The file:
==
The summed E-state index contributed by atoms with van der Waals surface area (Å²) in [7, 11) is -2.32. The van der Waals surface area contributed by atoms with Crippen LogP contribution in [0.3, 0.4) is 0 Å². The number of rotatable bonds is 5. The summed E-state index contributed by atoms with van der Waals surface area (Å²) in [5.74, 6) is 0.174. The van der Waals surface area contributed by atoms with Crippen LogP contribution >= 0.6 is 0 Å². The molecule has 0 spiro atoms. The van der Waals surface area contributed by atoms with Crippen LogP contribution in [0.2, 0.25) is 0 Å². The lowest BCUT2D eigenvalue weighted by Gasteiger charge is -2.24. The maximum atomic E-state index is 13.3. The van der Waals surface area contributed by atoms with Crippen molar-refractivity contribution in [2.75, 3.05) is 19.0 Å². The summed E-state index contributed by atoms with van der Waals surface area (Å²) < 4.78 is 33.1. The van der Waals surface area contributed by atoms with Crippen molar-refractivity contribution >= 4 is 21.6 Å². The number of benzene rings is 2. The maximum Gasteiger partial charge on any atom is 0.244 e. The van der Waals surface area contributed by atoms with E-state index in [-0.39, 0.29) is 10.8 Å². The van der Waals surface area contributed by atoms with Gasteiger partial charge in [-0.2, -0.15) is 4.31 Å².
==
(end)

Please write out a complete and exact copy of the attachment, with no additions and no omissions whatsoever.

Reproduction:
The summed E-state index contributed by atoms with van der Waals surface area (Å²) in [7, 11) is -2.32. The van der Waals surface area contributed by atoms with Crippen LogP contribution in [0.3, 0.4) is 0 Å². The number of rotatable bonds is 5. The summed E-state index contributed by atoms with van der Waals surface area (Å²) in [5.74, 6) is 0.174. The van der Waals surface area contributed by atoms with Crippen LogP contribution >= 0.6 is 0 Å². The molecule has 0 spiro atoms. The van der Waals surface area contributed by atoms with Crippen LogP contribution in [0.2, 0.25) is 0 Å². The lowest BCUT2D eigenvalue weighted by Gasteiger charge is -2.24. The maximum atomic E-state index is 13.3. The van der Waals surface area contributed by atoms with Crippen molar-refractivity contribution in [2.75, 3.05) is 19.0 Å². The summed E-state index contributed by atoms with van der Waals surface area (Å²) < 4.78 is 33.1. The van der Waals surface area contributed by atoms with Crippen molar-refractivity contribution >= 4 is 21.6 Å². The number of benzene rings is 2. The maximum Gasteiger partial charge on any atom is 0.244 e. The van der Waals surface area contributed by atoms with E-state index in [-0.39, 0.29) is 10.8 Å². The van der Waals surface area contributed by atoms with Gasteiger partial charge in [-0.2, -0.15) is 4.31 Å².